Spec comparo: 2018 Triumph Tiger 800 vs 2018 BMW F850 GS vs 2018 BMW F750 GS
The adventure motorcycle segment has seen a big boom over the last couple of years and every manufacturer worth its salt is gearing up to cater to the demand of these motorcycles. While satiating the need for speed and adventure, the big reason that adventure motorcycles sell in large numbers is because they are quite practical in our conditions. The sheer number of Triumph Tigers that dot our roads is proof of that and it's no secret that Triumph made a killing by recognizing the need for adventure tourers. Now, in 2018, they are set to launch the new Tiger 800 and our experience from the first ride in Morocco tells us that the new Tiger 800 is far improved iteration of the previous motorcycle. BMW India has sensed the demand for such motorcycles and it dropped a bomb at the Auto Expo 2018 by launching the F750 GS and F850 GS at Rs 12.2 lakh and Rs 13.75 lakh respectively. For a CBU import, the bikes priced pretty competitively and bang in Tiger territory. In fact, the recent drop in CBU import duties to 50 per cent may result in a further drop in the BMWs prices. While the Tiger is yet to be launched India, which is most likely to happen in the next couple of months, we expect it to be priced in the vicinity of the BMWs prices. Here's a detailed spec comparison to give you an idea of how the bikes stack up against each other.
Design and equipment
The 2018 Tiger is not an entirely new model. Think of it as a substantial upgrade to the existing Tiger 800 range, featuring a slightly tweaked design, a new visor with inbuilt wind deflectors to reduce rider fatigue and a suite of electronics. The body panels are new, however, the tank is exactly same as the before. The new Tiger also gets LED DRLs and LED headlamps and on the whole the new Tiger looks sharp and aggressive.
The new DRLs in the LED head lights of the 2018 Triumph Tiger are hard to miss
The BMW F750 GS and BMW F850 GS look a little slender and compact in comparison to the new Tiger 800 range. The BMWs borrow a few design cues from the bigger GS' but at the same time manage to carve out an identity of their own. The F 850 GS is also available in a special, Rallye colour scheme which looks fetching, especially with the gold coloured rims. Between the two BMWs the F 750 GS is the road biased motorcycle that will take on the Tiger 800 XR range while the F850 GS, with its longer travel suspension and wire-spoked wheels has the Tiger 800 XC range in its cross hairs. BMW had showcased the bikes at the 2017 EICMA in Milan, Italy where OVERDRIVE had received exclusive confirmation that BMW would bring the F750 GS and F850 GS to India in 2018.
Among the list of upgrades to the new Tiger is the all-new, backlit switchgear and a 5-inch, tilt-adjustable, colour TFT instrument cluster. There are up to six riding modes and the XC range also get an Off-road Pro mode that switches off the ABS at the rear wheel and backs off the traction control to let you slide the bike on dirt. The top models also get heated grips as well as heated rider and pillion seats.
The BMW F750 GS and F850GS get full LED headlights, an LCD display with an analogue tachometre. And special SOS button on the handlebar that can send out a distress message, along with the location to emergency response teams such as an ambulance, in the event that a rider falls off the bike and is injured. The options list includes a connected ride system that replaces the standard instrument panel with a 6.5-inch TFT display that also shows navigation directions, make calls or listen to music via a smartphone.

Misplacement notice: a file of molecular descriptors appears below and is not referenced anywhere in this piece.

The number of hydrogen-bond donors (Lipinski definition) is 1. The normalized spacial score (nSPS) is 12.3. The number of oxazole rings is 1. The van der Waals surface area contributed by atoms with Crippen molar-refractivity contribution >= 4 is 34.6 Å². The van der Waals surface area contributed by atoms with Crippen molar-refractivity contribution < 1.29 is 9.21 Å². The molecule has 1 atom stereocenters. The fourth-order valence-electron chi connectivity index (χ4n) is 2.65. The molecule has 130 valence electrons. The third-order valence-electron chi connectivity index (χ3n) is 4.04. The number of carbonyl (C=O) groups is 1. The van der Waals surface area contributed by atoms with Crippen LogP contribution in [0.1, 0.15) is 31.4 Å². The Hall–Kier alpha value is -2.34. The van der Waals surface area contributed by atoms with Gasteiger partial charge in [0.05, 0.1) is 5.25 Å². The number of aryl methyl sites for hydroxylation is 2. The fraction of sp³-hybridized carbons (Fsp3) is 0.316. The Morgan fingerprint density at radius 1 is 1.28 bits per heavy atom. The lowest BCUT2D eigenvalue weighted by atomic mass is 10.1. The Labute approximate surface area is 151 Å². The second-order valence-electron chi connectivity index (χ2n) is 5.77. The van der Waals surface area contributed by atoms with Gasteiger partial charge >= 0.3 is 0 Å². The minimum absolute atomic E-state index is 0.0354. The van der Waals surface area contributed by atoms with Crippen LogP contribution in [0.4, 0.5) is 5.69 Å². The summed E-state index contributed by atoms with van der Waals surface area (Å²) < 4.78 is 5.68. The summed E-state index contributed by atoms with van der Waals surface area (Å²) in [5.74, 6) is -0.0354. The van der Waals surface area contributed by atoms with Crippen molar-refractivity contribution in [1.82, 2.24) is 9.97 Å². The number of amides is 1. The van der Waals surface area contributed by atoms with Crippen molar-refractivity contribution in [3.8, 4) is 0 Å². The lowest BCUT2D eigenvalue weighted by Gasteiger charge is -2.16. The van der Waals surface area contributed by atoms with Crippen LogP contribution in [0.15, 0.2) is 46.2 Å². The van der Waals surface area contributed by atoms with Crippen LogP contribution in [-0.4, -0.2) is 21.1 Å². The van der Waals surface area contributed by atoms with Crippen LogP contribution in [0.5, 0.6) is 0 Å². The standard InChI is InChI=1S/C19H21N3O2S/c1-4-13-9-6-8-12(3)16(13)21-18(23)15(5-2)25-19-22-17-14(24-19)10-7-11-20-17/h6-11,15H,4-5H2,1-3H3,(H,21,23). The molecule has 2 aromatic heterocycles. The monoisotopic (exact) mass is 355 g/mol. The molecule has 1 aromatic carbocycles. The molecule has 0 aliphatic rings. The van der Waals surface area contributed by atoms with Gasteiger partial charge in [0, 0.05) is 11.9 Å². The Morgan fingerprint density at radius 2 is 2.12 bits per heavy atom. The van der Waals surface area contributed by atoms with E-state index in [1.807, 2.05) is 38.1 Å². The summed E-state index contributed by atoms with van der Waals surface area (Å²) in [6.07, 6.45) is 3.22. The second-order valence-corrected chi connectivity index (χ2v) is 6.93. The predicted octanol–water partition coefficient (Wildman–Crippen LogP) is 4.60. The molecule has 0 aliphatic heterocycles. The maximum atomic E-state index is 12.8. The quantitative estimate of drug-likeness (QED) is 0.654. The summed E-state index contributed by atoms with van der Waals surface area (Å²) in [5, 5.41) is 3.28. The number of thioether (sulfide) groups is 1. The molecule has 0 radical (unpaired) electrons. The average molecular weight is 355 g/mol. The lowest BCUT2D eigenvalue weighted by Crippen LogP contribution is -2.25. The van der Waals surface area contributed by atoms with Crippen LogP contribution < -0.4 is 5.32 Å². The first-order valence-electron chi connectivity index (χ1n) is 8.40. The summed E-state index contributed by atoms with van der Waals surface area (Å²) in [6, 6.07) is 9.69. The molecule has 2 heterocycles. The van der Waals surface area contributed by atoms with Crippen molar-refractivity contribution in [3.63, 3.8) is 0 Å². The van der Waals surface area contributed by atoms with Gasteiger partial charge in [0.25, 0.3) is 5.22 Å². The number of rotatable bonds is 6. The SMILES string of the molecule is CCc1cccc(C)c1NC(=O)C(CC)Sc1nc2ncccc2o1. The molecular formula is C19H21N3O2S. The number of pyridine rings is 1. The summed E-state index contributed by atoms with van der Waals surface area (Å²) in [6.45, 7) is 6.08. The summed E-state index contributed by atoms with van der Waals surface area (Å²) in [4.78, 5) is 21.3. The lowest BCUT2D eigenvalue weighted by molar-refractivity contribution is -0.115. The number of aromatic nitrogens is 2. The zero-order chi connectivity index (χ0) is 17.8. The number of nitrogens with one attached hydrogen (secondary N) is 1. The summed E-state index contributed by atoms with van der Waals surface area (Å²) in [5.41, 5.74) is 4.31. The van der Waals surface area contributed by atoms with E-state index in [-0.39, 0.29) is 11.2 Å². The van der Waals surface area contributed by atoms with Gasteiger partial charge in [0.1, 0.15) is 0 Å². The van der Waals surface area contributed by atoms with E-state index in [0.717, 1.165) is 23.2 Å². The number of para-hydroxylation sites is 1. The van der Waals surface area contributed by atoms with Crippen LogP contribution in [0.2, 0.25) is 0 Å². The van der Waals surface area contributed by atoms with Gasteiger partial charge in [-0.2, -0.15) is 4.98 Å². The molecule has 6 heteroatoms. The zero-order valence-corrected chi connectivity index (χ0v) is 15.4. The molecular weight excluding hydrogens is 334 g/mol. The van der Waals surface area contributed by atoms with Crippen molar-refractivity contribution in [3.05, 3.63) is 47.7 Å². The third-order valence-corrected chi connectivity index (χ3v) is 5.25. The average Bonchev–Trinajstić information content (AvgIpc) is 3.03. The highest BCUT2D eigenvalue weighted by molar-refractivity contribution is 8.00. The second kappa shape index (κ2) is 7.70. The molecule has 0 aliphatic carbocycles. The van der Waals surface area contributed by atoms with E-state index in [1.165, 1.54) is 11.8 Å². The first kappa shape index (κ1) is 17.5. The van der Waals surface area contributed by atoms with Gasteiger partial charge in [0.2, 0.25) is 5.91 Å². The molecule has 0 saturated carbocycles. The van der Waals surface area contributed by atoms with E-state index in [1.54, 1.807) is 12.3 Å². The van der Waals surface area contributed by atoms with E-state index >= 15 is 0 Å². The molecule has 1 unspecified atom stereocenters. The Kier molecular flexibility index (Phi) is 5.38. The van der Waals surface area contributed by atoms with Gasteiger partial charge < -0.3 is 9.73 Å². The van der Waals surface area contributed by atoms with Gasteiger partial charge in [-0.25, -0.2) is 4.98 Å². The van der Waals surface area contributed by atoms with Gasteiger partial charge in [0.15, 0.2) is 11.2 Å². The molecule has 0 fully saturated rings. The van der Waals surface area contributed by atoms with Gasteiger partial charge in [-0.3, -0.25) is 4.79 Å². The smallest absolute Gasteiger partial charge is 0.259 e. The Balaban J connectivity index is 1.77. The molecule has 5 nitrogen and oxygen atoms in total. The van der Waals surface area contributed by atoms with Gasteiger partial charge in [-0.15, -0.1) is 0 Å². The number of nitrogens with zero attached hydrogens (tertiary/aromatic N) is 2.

The 2018 Triumph Tiger 800's new 5 inch TFT colour screen is shared with the Street Triple RS
The 2018 Triumph Tiger 800's liquid-cooled, inline-triple engine features over 200 changes that have resulted in a much smoother engine that's also quicker to rev. The engine produces 95PS (at 9,500rpm) and 79Nm at 8,050rpm. The gearing for the Tiger XC range has been tweaked slightly to improve torque delivery at low speeds.
The BMW F750 GS and F850 GS have the same 853cc, liquid-cooled parallel twin motor, albeit in a different state of tune. The F750's engine makes 78PS at 7,000rpm while the F850's engine makes 96PS at a relatively higher 8,250rpm. The former's motor churns out 83Nm at 6,000rpm and while the 850's motor produces 9Nm more at 6,250rpm. The BMWs motor clearly produces a lot more torque and that too at a lower rpm than the Tiger's engine.
Suspension and tyres
The BMW F750 GS uses a conventional, 41mm telescopic fork (151mm travel) and an adjustable monoshock with 177mm travel. BMW says that though the F750 GS is a road biased bike, it can handle light off-roading. Its direct rival, the Triumph Tiger XR has longer travel (180mm), USD forks by Showa with 43mm inner tubes. The adjustable, Showa monoshock at the rear, however has comparatively lesser travel at 170mm. Both bikes have 19-inch front and 17-inch rear wheels.
The BMW F850 GS' off-road focus is evident in its long travel suspension and tubeless, wire-spoke wheels. The 43mm USDs at the front have 204mm travel while the adjustable monoshock has 219mm travel. In comparison, the Tiger 800 XCA has a whopping, 220mm travel on the 43mm front forks by WP. The WP rear monoshock has slightly lesser travel than the BMW, by 4mm. Both motorcyles run on 21-inch front wheel and 17-inch rear. The tyre sizes too are the same. The specs do suggest that both bikes will be pretty capable off-road but the proof of the pudding will be in the eating, so we shall wait to decide which bike is better in a detailed comparison test. For now, the spec table below should give you a fair idea of how these motocycles stack up against each other.
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